Thursday, June 18- Voice Actor, Troy W. Hudson joins Coffee w/ Jim & James and he explains how adding professional voice over to e-learning makes the difference.
Troy Hudson: [0:10] Ladies and gentlemen, boys and girls of all ages, welcome to the most amazing interview show on the information superhighway, now zooming to you live and simultaneously from to secret studio bunkers and dual time zones located somewhere south of Alaska east of Area 51 north of Guantanamo.
[0:29] If we give you one more clue, we’ll all be in deep trouble. It’s the amazing twin namesakes, separated at birth, the two most famous guys not in witness protection, it’s Coffee with James and Jim and their oh‑so‑special guest host, me. [applauds]
Jim Schauer: [0:45] Hold up. Hold up James I I think we’ve been hijacked man. There is that unbelievable. That is the best intro we have had today. I am blown away.
James Cross: [0:56] It was professional.
Jim: [0:57] Is this unbelievable. I mean, I think our our level just raised the bar just went up. I mean…
Troy: [1:04] Is this thing on? Hello?
Jim: [1:05] [laughs] That is great. I as you can tell this is going to be a fun episode our special guest Troy. We’re going to introduce him in the second, but that just gives you a little taste of his talent in the voice acting world and I am so excited for it.
[1:21] As always. My partner is with me here James. How are you today, sir? And would you mind doing a little intro of our special guest Troy, please?
James: [1:30] Wow, I don’t I just don’t know how you follow that right. So let me let me get go down the disappointment path. Now Troy you always always do a great job. Never disappoint appreciate it Jim. I’d be glad to talk about Troy a little bit and his expertise.
[1:48] I actually met Troy through EWN probably three or four years ago. Is that right, Troy, give or take…
Troy: [1:56] Yep.
James: [1:56] four years? I’ve been at EWN just over four years and when I heard we were working with Troy on some new learning some voice over work there. I was excited to get to know him. So we actually bonded when he started doing some vlogs and Troy and I really started talking about that and how cool that was.
[2:19] Also, Troy was my number one choice for MC last year at the EWN Conference and Training Summit at the Texas…
Jim: [2:26] Which was great.
James: [2:27] That was an awesome event. Troy that’s not the only way I know you I know you as a thought leader in the voice over voice acting world and accomplished videographer. I’ve had to disappoint Troy already today when we couldn’t use his awesome setup. He had earlier. We had to transition but he took it in stride.
[2:49] But Troy welcome to the show. So glad you’re here. Can you give us, you know, my my intro didn’t really do you justice, but can you give us a little more detail about about you know, how you got here. What what got you into this world? And then secondly, give us that 30,000‑foot view of what voice acting really entails.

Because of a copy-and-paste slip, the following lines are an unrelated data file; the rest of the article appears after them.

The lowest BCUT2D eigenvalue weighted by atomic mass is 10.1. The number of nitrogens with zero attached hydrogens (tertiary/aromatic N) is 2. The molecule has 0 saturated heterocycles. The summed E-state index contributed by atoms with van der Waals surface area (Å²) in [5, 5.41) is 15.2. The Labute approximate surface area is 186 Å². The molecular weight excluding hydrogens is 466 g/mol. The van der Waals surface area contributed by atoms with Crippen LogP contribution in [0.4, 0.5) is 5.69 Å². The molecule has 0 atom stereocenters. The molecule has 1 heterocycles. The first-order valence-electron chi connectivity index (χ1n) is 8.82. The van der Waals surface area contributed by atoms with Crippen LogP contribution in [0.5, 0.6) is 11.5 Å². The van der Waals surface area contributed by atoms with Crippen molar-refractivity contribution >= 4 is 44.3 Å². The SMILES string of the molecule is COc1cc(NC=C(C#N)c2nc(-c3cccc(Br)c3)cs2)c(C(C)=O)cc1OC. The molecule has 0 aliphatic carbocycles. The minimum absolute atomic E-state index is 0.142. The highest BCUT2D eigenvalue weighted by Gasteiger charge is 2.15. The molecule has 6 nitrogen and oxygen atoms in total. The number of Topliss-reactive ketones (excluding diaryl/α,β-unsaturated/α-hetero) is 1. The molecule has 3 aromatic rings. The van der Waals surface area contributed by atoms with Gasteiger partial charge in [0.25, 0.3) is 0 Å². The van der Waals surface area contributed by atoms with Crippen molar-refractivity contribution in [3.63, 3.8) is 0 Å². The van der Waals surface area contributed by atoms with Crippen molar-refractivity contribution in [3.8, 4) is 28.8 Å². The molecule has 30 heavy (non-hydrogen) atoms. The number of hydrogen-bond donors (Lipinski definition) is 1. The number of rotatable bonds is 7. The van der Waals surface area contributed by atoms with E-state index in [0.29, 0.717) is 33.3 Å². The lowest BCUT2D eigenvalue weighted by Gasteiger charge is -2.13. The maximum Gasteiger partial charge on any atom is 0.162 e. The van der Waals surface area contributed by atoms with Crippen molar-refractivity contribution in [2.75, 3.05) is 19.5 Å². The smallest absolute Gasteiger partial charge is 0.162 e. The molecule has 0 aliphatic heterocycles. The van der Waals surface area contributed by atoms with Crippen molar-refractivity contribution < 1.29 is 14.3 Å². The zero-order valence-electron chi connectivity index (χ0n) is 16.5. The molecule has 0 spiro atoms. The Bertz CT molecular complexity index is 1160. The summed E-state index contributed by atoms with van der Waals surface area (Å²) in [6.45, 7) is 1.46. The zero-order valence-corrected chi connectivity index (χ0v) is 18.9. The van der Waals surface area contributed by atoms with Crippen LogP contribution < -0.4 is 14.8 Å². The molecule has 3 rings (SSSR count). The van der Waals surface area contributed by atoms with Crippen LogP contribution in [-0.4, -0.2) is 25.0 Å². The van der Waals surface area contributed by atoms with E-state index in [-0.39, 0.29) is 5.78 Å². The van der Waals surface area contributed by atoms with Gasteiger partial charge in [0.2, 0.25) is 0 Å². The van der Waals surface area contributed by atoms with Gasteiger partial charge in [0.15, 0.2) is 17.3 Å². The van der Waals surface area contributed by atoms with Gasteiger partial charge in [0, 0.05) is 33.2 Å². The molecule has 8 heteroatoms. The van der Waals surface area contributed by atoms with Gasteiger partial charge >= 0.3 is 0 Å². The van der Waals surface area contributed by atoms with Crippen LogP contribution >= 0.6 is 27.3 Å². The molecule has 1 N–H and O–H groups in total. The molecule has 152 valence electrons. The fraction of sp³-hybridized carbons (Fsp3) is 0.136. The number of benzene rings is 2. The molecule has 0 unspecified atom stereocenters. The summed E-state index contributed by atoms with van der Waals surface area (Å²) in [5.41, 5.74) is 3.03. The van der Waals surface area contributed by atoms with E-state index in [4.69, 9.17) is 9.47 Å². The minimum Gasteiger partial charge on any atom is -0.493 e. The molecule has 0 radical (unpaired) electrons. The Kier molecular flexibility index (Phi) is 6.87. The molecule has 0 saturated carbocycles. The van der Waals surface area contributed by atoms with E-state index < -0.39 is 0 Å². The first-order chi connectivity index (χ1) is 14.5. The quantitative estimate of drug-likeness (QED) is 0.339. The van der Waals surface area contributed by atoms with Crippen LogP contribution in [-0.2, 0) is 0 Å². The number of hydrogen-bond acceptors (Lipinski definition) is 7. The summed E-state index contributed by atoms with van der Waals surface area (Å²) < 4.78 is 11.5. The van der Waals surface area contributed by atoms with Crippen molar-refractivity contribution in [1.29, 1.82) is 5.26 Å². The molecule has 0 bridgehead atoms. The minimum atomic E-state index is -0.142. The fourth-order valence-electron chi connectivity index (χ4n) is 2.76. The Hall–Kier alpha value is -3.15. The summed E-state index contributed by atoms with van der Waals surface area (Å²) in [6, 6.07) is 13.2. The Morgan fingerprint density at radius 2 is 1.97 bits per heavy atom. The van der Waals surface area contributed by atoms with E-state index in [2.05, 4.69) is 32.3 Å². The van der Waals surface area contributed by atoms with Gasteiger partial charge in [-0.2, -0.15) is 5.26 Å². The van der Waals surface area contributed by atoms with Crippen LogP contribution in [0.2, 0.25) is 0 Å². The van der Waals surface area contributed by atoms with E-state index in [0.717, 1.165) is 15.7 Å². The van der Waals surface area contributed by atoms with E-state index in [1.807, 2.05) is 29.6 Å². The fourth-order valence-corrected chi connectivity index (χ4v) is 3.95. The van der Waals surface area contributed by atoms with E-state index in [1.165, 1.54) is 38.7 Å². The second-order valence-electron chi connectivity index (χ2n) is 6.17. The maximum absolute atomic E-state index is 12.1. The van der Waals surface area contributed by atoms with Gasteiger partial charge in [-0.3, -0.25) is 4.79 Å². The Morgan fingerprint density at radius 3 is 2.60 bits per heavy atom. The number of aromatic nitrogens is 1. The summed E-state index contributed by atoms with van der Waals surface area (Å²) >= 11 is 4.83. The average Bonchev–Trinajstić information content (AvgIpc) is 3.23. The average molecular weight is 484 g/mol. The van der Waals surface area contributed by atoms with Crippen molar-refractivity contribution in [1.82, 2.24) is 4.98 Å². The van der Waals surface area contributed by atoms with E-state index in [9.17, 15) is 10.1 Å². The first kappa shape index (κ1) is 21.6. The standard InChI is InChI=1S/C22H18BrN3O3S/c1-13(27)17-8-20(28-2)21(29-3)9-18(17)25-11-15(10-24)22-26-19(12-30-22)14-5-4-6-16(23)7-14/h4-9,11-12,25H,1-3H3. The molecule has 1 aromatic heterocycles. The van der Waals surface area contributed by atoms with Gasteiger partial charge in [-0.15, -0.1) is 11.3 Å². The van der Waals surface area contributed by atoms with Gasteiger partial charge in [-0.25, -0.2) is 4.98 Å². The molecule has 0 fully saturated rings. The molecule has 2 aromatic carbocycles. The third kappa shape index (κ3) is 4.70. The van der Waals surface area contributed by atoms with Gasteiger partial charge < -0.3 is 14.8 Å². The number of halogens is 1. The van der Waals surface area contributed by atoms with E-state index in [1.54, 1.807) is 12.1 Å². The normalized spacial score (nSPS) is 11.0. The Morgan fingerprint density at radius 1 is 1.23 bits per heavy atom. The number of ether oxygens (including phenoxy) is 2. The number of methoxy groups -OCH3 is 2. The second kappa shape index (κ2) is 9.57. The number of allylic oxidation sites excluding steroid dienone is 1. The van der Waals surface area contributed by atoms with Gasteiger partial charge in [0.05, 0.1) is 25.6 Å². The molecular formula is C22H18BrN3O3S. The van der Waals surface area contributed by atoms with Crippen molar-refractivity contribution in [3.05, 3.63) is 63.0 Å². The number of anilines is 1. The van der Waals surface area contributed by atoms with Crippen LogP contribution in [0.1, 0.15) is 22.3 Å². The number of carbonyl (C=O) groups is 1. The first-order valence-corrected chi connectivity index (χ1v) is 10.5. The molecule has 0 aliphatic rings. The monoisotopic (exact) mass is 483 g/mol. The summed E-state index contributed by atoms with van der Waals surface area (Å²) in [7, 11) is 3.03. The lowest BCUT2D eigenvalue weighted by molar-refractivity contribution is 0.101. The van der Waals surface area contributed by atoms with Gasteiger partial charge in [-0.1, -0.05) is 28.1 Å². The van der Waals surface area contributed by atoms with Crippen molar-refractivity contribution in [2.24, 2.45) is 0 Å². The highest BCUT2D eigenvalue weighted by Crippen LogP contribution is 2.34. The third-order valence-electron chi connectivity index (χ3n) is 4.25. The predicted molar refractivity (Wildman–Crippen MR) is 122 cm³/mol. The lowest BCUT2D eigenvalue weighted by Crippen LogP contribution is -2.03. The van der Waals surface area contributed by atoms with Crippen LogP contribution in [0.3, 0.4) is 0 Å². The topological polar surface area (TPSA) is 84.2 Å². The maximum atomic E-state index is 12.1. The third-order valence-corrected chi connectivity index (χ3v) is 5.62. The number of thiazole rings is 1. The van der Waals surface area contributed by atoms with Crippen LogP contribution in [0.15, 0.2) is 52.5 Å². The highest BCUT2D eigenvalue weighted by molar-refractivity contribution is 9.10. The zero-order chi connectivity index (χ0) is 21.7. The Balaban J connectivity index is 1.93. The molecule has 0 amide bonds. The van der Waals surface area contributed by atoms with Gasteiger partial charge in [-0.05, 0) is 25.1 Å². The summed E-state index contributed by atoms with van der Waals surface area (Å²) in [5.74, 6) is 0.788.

Troy: [3:11] Absolutely James Jim. Thank you so much for letting me do that wacky intro for you guys.
James: [3:16] [laughs]
Troy: [3:17] It is an honor to be here to be on your on your show. I’ve been watching you guys and I’m excited about being a part of it. So it is indeed an honor. Thank you. the 30,000 foot view, I guess. And by the way, the biggest thing from my takeaway from last year’s conference, you guys put me in a race car.
Jim: [3:36] Yeah. Oh, yeah.
Troy: [3:39] That was amazing.
James: [3:39] You know how many people tell us that Troy, but that’s all they know about EWN is like…
Troy: [3:44] Hey, that and I got an EWN mug, too.
Jim: [3:48] Hey, you’re about to get another mug pretty soon there.
James: [3:51] No doubt about it.
Troy: [3:52] You see that right there. I keep my pencils in the race car mug that had my picture when I went around in car number 29.
James: [4:00] Car number 29.
Troy: [4:01] That was that was amazing. Thank you. That and meeting all you folks was was great. Just just a back‑in kind of back out of the story or add a few more details to what you were talking about James.
[4:14] Mayra Maese was actually the one who hired me like four years ago on some online job site and I almost blew it at the time because I was feeling a little bit too big for my britches, I guess and I was just like well, I don’t know about e‑learning and that was actually So probably the I want to say the second or third e‑learning client I’d ever come in contact with.
[4:36] And I thought, you know commercial was the way to go and you know, the more things with a spotlight on them.
James: [4:42] You bet.
Troy: [4:43] I have come to absolutely love doing e‑learning and I’m so grateful for that opportunity that I got excited about doing that and and I just love doing e‑learning now.
[4:56] The 30,000‑foot view, I began doing voice acting way back in ’83, ’84 when I joined the military did a six‑year stint there did radio TV broadcasting different things like that. Lots of on‑camera and behind‑the‑camera work.
[5:13] I also I when I transitioned out of that from ’90 up and through the about the year 2000 I’d worked in corporate in the corporate world did a lot of video production. There, produced directed wrote on‑camera some voiceover.
[5:29] From about 2000 to 2012 it was strictly commercial post‑production house stuff. They’d bring a commercial in I was doing editing 30‑second spots edited about 6 or 700 commercials again, I’d sideline thing was voiceover.